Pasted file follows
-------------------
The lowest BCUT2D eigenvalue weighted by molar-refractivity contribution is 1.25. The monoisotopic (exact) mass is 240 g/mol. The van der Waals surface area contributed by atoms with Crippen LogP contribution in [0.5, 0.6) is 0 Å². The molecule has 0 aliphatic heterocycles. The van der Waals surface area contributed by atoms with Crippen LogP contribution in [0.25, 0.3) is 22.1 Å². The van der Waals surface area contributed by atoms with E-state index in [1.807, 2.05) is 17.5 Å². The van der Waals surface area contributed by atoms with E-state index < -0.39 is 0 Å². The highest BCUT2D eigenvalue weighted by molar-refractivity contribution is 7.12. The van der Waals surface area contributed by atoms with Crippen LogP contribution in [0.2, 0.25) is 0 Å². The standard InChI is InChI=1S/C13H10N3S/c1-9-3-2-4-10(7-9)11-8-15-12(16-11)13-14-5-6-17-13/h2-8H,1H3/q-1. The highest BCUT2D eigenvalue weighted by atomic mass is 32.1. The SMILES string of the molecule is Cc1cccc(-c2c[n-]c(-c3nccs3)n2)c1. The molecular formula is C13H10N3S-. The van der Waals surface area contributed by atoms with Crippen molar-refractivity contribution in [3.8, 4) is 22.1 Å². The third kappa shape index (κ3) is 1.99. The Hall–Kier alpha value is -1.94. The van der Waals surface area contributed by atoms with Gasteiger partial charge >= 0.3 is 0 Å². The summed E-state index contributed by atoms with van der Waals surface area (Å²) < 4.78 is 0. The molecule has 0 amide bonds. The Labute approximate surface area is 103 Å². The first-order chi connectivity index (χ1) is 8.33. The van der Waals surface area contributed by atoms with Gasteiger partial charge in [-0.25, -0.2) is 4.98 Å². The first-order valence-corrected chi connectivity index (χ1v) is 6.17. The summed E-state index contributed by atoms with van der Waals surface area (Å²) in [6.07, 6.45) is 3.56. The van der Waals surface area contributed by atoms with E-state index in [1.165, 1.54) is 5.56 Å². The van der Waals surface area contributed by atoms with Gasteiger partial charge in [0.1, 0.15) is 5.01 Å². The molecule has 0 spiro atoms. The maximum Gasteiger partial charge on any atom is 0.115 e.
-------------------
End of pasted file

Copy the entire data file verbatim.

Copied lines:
The lowest BCUT2D eigenvalue weighted by molar-refractivity contribution is 1.25. The monoisotopic (exact) mass is 240 g/mol. The van der Waals surface area contributed by atoms with Crippen LogP contribution in [0.5, 0.6) is 0 Å². The molecule has 0 aliphatic heterocycles. The van der Waals surface area contributed by atoms with Crippen LogP contribution in [0.25, 0.3) is 22.1 Å². The van der Waals surface area contributed by atoms with E-state index in [1.807, 2.05) is 17.5 Å². The van der Waals surface area contributed by atoms with E-state index < -0.39 is 0 Å². The highest BCUT2D eigenvalue weighted by molar-refractivity contribution is 7.12. The van der Waals surface area contributed by atoms with Crippen LogP contribution in [0.2, 0.25) is 0 Å². The standard InChI is InChI=1S/C13H10N3S/c1-9-3-2-4-10(7-9)11-8-15-12(16-11)13-14-5-6-17-13/h2-8H,1H3/q-1. The highest BCUT2D eigenvalue weighted by atomic mass is 32.1. The SMILES string of the molecule is Cc1cccc(-c2c[n-]c(-c3nccs3)n2)c1. The molecular formula is C13H10N3S-. The van der Waals surface area contributed by atoms with Crippen molar-refractivity contribution in [3.8, 4) is 22.1 Å². The third kappa shape index (κ3) is 1.99. The Hall–Kier alpha value is -1.94. The van der Waals surface area contributed by atoms with Gasteiger partial charge >= 0.3 is 0 Å². The summed E-state index contributed by atoms with van der Waals surface area (Å²) < 4.78 is 0. The molecule has 0 amide bonds. The Labute approximate surface area is 103 Å². The first-order chi connectivity index (χ1) is 8.33. The van der Waals surface area contributed by atoms with Gasteiger partial charge in [-0.25, -0.2) is 4.98 Å². The first-order valence-corrected chi connectivity index (χ1v) is 6.17. The summed E-state index contributed by atoms with van der Waals surface area (Å²) in [6.07, 6.45) is 3.56. The van der Waals surface area contributed by atoms with E-state index in [1.165, 1.54) is 5.56 Å². The van der Waals surface area contributed by atoms with Gasteiger partial charge in [0.1, 0.15) is 5.01 Å². The molecule has 0 spiro atoms. The maximum Gasteiger partial charge on any atom is 0.115 e.